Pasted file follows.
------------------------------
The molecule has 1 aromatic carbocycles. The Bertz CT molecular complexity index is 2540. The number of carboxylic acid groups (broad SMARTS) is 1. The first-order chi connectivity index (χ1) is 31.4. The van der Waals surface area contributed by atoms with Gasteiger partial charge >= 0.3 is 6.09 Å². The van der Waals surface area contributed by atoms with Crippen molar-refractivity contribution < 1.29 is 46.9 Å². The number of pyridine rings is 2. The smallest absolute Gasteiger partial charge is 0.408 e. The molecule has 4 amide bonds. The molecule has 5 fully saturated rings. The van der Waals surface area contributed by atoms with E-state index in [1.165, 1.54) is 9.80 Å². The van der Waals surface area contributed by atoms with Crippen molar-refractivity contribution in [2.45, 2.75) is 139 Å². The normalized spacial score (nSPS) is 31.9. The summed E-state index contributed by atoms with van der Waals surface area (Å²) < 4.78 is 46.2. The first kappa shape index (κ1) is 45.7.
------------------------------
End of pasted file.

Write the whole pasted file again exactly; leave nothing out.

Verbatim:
The molecule has 1 aromatic carbocycles. The Bertz CT molecular complexity index is 2540. The number of carboxylic acid groups (broad SMARTS) is 1. The first-order chi connectivity index (χ1) is 31.4. The van der Waals surface area contributed by atoms with Gasteiger partial charge >= 0.3 is 6.09 Å². The van der Waals surface area contributed by atoms with Crippen molar-refractivity contribution < 1.29 is 46.9 Å². The number of pyridine rings is 2. The smallest absolute Gasteiger partial charge is 0.408 e. The molecule has 4 amide bonds. The molecule has 5 fully saturated rings. The van der Waals surface area contributed by atoms with E-state index in [1.165, 1.54) is 9.80 Å². The van der Waals surface area contributed by atoms with Crippen molar-refractivity contribution in [2.45, 2.75) is 139 Å². The normalized spacial score (nSPS) is 31.9. The summed E-state index contributed by atoms with van der Waals surface area (Å²) < 4.78 is 46.2. The first kappa shape index (κ1) is 45.7.